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Counselors held about 526,000 jobs in 2002. Employment was distributed among the counseling specialties as follows:
Educational, vocational, and school counselors
Mental health counselors
Substance abuse and behavioral disorder counselors
Marriage and family therapists
Educational, vocational, and school counselors work primarily in elementary and secondary schools and colleges and universities. Other types of counselors work in a wide variety of public and private
establishments, including health care facilities; job training, career development, and vocational rehabilitation centers; social agencies; correctional institutions; and residential care facilities, such as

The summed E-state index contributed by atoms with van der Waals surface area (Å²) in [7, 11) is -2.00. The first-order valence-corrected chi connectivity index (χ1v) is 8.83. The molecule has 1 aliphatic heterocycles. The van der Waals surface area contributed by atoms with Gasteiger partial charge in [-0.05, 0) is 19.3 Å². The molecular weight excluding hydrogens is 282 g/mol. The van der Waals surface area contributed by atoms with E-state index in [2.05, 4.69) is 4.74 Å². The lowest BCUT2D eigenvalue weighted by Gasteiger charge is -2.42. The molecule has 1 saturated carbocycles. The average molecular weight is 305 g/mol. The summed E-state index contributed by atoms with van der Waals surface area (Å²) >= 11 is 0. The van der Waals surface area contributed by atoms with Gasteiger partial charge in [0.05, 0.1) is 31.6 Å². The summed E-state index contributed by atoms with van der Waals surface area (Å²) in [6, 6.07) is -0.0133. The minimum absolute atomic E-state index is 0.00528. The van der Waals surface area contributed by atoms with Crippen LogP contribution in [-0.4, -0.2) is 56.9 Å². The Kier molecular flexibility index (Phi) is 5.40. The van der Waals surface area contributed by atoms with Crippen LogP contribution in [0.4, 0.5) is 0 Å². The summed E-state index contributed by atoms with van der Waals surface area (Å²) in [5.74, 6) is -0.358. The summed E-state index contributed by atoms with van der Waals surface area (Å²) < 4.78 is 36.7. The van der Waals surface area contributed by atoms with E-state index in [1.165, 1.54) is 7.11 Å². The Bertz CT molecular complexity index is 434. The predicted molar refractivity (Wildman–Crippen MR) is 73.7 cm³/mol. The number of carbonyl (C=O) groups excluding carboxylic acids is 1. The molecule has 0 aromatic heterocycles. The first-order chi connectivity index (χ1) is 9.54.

halfway houses for criminal offenders and group homes for children, the elderly, and the disabled. Some substance abuse and behavioral disorder counselors work in therapeutic communities where addicts live while undergoing treatment. Counselors also work in organizations engaged in community improvement and social change and work as well in drug and alcohol rehabilitation programs and State and local government agencies. A growing number of counselors are self-employed and working in group practices or private practice. This growth has been helped by laws allowing counselors to receive payments from insurance companies and the growing recognition that counselors are well-trained professionals.